Stupid in America - Separate School and State
Public schools serve a purpose.
They teach a few basics, poorly. They teach obeying leaders, fairly well. They indoctrinate into country focused chauvinism, very well.
They do not teach critical thinking, personal responsibility, or the skills necessary to succeed on your own.
Private schools cost less per student, teach more of the basics, and at least give lip service to teaching children to be responsible.
Here is a good web site on separation of school and state.
Below you will find some good books on the problems with public schools, and ways to improve learning.
Instead Of Education: This book echoes the Bastiat Free University creed "rediscover the pleasures of self directed learning."
The Twelve Year sentence: A re-release of a popular book that dissects the concept of public education.
School Reform: How bad can schools be? When Vermont Law School graduate Marilyn Bartlett had to take her bar exams, she filed a lawsuit to get a special exam room, food, drink, unlimited time and somebody to write her answers, since she could barely read or write, and judge Sonia Sotomayor ruled in her favor! Bartlett couldn't even recognize the word "indicted," which makes one wonder who's going to help the clients of such a lawyer.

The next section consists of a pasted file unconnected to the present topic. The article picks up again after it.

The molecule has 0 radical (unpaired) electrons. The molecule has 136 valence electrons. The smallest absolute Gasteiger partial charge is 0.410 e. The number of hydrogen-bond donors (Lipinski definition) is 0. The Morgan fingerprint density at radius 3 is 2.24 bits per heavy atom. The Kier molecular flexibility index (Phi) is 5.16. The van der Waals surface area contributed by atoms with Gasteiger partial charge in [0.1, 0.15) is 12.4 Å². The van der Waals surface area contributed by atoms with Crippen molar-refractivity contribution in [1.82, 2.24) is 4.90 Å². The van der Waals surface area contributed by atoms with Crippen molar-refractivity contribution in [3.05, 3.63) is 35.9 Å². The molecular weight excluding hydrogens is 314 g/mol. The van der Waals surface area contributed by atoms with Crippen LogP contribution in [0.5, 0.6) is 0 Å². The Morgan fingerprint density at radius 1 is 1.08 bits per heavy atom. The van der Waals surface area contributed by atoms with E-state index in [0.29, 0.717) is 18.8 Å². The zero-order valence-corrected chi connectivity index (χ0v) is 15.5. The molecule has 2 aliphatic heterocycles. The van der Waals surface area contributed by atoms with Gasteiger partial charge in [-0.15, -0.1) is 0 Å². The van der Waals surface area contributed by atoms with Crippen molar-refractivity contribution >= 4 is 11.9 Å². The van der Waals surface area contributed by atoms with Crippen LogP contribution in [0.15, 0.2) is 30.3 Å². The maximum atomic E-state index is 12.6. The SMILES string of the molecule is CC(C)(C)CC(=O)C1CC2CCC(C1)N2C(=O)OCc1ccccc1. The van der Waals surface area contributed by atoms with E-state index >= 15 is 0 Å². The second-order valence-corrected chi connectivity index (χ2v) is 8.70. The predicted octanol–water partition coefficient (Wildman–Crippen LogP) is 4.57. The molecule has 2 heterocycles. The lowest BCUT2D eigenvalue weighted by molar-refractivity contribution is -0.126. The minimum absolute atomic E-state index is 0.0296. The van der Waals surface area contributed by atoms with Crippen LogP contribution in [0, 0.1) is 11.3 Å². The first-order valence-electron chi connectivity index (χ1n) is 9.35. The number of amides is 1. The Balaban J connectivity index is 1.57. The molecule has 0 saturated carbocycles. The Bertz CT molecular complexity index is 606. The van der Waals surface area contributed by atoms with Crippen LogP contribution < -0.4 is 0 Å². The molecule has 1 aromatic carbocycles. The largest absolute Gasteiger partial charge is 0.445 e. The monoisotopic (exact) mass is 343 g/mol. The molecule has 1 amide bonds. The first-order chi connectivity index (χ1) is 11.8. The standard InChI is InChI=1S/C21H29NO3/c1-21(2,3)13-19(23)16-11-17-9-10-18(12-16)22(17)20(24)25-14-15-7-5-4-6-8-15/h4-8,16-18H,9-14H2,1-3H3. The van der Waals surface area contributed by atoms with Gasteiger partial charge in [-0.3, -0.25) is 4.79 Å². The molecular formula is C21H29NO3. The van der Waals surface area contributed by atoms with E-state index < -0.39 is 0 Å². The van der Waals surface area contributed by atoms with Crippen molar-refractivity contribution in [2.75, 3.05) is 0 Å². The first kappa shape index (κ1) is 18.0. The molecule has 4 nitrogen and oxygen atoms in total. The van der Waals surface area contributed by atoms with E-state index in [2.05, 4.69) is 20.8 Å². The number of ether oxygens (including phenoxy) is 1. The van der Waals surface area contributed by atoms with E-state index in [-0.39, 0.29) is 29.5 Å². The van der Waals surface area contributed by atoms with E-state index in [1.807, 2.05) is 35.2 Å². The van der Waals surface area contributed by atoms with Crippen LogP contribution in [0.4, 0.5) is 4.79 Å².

Separating School and State: The history of government schools from ancient Sparta to today shows "reformers" as less concerned with literacy than with suppressing individual initiative and supporting the state.
Anticipating one of the responses to this list, I'll end with this quote from C. F Bastiat:
"Socialism, like the ancient ideas from which it springs, confuses the distinction between government and society.
As a result of this, every time we object to a thing being done by government, the socialists conclude that we object to its being done at all. We disapprove of state education. Then the socialists say that we are opposed to any education. ...
... It is as if the socialists were to accuse us of not wanting persons to eat because we do not want the state to raise grain."